Planning consent for a replacement oak frame family home in Kent

Written by Pete Tonks – a Regional Architectural Designer within our Architectural Design team


This project holds fond memories for me as it was one of my earlier projects with Oakwrights back in 2007/2008. The brief for this home building project was to design a new, bespoke post and beam oak framed home for a family in Kent.


Recognising the potential of the plot

The site was pretty much a dream textbook scenario, set down a winding track road with minimum neighbours and in a rural location with surrounding woodland and countryside. However, the existing bungalow, clad with white weatherboarding, that sat on our clients’ site was far from perfect and was beyond economical upgrade. The dwelling was originally constructed in the 1940s and had been subject to extensions over the years to all four elevations. As a result of this, the footprint was of a decent size but the property suffered from poor levels of natural daylight and had no positive attributes in terms of thermal performance and carbon demand.

The site itself was located in the green belt and also an Area of Outstanding Natural Beauty (AONB), where development is resisted generally so as to protect the open rural nature and character.


The planning application process

As our clients worked within the industry with combined experience in land valuation and acquisitions as well as being chartered surveyors, it was agreed I would create the concept for the site, design the scheme and produce all of the drawn content for the application. From here, our clients would then prepare supporting statements, complete the planning forms and negotiate with the planners leading up to and during the planning application.

We had to approach the planning process in a number of phases so as to make the planning policy constraints work for us. The first application achieved a replacement dwelling at 52% greater volume than the existing which was there or thereabouts within policy parameters. Although the planning officer considered the replacement dwelling to be above the level which would typically be acceptable, the eco credentials of the oak frame and insulated encapsulation panels, ground source heating, solar heating and rainwater harvesting all added up to a sensible replacement dwelling proposal which was duly approved.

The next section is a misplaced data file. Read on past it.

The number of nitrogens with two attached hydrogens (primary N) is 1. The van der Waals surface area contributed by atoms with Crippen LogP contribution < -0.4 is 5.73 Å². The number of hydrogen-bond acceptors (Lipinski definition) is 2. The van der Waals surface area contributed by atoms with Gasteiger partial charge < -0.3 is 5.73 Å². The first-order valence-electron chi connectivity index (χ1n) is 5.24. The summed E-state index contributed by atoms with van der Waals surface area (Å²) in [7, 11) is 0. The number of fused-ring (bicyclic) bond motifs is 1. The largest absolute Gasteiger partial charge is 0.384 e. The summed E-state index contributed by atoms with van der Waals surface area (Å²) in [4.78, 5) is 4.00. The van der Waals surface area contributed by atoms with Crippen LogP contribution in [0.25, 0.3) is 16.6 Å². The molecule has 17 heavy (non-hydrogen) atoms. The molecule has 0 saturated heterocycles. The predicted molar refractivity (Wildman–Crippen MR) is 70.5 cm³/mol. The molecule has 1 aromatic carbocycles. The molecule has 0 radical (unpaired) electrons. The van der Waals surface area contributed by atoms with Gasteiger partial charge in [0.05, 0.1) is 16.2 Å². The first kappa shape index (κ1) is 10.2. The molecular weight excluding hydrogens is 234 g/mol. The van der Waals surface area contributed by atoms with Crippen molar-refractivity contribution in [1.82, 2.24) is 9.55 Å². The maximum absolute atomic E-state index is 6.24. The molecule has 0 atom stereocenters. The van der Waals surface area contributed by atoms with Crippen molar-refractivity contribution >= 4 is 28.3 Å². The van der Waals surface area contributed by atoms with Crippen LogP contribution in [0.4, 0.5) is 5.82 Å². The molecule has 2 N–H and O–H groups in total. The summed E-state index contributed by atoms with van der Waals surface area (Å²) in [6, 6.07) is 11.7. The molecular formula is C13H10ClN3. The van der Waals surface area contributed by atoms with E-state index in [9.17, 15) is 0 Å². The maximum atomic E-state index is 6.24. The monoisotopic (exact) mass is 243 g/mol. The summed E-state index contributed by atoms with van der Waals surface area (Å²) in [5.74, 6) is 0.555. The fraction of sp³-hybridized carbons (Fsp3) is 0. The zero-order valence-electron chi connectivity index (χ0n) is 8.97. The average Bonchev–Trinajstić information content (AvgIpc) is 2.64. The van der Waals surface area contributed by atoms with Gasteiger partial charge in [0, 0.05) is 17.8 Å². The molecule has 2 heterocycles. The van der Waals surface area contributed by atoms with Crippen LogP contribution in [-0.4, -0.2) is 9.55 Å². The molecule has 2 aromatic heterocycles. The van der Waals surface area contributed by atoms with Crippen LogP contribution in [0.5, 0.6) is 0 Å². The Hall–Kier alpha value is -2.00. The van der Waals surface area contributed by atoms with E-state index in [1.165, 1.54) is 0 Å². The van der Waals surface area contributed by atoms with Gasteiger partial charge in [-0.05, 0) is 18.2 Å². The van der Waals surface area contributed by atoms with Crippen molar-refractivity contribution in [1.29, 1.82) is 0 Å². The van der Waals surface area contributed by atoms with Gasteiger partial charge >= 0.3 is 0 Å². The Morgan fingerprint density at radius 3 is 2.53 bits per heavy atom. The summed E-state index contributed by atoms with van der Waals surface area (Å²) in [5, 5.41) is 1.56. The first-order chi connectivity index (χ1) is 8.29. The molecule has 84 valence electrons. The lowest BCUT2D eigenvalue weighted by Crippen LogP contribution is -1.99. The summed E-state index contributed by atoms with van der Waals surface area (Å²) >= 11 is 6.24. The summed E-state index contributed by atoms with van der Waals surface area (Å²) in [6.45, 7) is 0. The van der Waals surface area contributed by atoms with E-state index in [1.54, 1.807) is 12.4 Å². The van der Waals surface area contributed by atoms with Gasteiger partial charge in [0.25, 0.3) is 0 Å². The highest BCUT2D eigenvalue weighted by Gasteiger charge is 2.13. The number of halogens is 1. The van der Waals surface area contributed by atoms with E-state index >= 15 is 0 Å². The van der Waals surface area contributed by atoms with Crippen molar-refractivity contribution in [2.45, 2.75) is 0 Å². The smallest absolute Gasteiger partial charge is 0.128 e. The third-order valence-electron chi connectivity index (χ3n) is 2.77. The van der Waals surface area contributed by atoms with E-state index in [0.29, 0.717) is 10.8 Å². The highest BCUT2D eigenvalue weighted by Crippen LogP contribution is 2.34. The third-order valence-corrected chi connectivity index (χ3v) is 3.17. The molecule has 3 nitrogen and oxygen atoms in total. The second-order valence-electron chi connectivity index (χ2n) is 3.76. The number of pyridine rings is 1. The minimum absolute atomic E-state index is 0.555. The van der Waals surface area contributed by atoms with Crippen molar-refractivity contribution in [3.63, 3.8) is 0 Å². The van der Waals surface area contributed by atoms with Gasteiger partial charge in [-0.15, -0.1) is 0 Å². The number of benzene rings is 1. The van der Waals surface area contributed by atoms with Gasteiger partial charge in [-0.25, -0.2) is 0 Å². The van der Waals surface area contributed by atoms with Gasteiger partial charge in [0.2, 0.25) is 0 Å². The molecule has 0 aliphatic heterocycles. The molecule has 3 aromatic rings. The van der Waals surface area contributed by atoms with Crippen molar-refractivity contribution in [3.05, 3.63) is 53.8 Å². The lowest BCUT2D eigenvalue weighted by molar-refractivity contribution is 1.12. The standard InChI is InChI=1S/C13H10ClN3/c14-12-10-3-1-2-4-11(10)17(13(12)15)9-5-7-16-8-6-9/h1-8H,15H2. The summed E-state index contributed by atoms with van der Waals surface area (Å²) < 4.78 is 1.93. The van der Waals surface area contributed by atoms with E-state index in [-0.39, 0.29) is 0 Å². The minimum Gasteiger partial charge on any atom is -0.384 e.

A drawing to show the front elevation of our clients' home, designed by Pete Tonks

Soon after the initial planning approval was obtained, it was our clients’ wish to construct a full footprint basement under the new dwelling to house some of the eco-hub infrastructure and components, such as the geo-thermal heat stores and central vacuum collectors. If we had gone in for the basement as part of the initial planning application, it is likely that the overall size of the above ground house would have ended up being less than the approved 52% so as to get the figures at around the same level.

This is certainly one approach but bear in mind each planning application will have a design process time attached to it as well as the process time to put each planning application through the local authority. This planning strategy worked with Tunbridge Wells’ District Council, as they considered a proposed basement did not add to the visual bulk and therefore intrusiveness of the proposal. I have had similar projects refused by other local planning authorities, which in principle have been identical to this scheme, but refused because it was felt a basement would add to the visual bulk, and therefore could be considered intrusive.

This drawing captures the vision of a side elevation

The architectural design process

Moving on to the design of our clients’ oak framed home, I worked with them to create a relatively open-plan ground floor, ensuring a good flow and family connection. The design is based on a simple H-plan, with the right-hand wing incorporating the kitchen/dining/utility and the left-hand wing housing the family’s living room and snug. These two wings are connected by the central glazed atrium with a staircase and bridge landing across to join the two wings together.

On first floor, there are four bedrooms and two bathrooms with fully vaulted roof spaces to really get the best out of the volume we could achieve via the planning process, and also this enabled the oak frame to really ‘sing’. Externally, the vision for this bespoke home building project was to ensure no two parts of our clients’ timber building were the same. I suggested mixing things up a bit with regards to ridge levels, eaves levels, roof geometry as well as classic combinations of soft clay tiles, lime render, handmade bricks and different fenestration combinations (the arrangement of windows).

The end result is a property with quirkiness and charm that will stand the test of time and only get better with age. More importantly, it will be an amazing family home for our clients for generations to come, and a legacy to us all.